Anti-gravity technology? The future of the debate engine of NASA, DARPA and MIT

The concept of antigravity, the hypothetical phenomenon of creating a place or object that is without gravity, has existed for some time. But since November 2020, it has been taken much more seriously, as scientists from NASA, DARPA, MIT and the Air Force meet regularly at Zoom to study the propulsion technologies of the future, including antigravity.

This may not seem impressive at first, but it is if you think that the concept remains completely hypothetical for now.

“The Alt Propulsion community is highly cross-sectoral and we are trapped between aerospace, defense, electrical, physical, UFO and border science cultures,” said conference moderator and organizer Tim Ventura in an email to The debrief. “We have people from all these cultures who attend and present the conference, despite the fact that these different communities do not always agree on some topics. We managed to avoid a conflict. “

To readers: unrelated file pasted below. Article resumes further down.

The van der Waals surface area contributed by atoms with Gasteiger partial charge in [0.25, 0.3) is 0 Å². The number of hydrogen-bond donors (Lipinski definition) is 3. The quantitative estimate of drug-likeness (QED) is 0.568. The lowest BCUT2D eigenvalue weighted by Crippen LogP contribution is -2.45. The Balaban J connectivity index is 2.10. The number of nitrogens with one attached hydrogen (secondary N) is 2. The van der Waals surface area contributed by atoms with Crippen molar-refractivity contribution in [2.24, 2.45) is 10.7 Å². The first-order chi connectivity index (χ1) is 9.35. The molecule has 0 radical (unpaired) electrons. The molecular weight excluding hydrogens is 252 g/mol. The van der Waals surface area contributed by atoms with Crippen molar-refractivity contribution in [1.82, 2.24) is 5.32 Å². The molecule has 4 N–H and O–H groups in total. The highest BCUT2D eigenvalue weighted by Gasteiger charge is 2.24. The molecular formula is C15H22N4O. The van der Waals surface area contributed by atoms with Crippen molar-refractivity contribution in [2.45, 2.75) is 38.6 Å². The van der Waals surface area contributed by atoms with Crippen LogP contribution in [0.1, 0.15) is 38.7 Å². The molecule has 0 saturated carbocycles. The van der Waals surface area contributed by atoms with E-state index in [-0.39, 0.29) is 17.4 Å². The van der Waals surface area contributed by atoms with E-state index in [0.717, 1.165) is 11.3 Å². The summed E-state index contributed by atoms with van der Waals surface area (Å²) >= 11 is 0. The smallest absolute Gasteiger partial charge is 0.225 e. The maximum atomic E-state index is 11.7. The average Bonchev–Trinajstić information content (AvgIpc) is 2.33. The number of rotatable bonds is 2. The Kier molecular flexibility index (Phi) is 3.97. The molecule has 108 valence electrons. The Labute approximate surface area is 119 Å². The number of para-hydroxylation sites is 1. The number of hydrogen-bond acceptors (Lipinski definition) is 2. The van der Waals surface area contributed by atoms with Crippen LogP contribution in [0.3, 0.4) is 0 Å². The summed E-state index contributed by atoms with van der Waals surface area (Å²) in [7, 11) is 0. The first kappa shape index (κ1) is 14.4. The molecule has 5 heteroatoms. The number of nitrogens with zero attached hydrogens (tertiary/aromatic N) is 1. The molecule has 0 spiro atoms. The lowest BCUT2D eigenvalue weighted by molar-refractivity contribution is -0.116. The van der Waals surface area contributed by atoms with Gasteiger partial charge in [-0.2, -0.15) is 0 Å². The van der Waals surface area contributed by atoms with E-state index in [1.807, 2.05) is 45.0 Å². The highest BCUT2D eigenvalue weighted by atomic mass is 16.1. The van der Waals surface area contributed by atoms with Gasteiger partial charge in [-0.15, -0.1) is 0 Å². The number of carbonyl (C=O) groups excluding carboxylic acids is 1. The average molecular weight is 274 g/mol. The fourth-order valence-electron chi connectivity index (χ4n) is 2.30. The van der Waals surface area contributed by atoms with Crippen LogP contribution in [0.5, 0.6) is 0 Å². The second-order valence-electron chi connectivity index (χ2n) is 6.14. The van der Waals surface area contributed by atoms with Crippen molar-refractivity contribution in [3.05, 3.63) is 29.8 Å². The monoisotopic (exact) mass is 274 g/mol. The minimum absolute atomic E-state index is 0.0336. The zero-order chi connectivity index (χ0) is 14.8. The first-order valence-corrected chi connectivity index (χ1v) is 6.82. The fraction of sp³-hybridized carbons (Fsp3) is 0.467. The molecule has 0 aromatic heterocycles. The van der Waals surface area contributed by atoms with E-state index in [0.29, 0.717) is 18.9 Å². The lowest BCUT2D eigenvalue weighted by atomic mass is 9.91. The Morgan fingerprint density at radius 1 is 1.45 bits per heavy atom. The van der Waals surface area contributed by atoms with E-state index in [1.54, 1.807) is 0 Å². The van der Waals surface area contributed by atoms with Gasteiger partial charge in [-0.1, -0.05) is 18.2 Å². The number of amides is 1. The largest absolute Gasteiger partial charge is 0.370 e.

The debrief has found that 22 antigravity meetings have taken place so far, during which scientists have studied topics ranging from non-Newtonian propulsion to unidentified flying objects (UFOs). And not just anyone attends these meetings.

16 of the 71 participants in the November Alt Propulsion event were current or former NASA employees, and 14 others were from notable institutions such as MIT and Harvard University, making it even more possible to find a plausible antigravity solution.

However, so far this limit has not been crossed, as no efforts have led to repetitive experiments. The Institute for Gravity Research of the Göde Science Foundation has offered a prize of one million euros for a reproducible antigravity experiment, but so far it has not come up with anything despite several close calls.

This raises the question: Is the antigravity of our planet achievable? or is it an unattainable dream?

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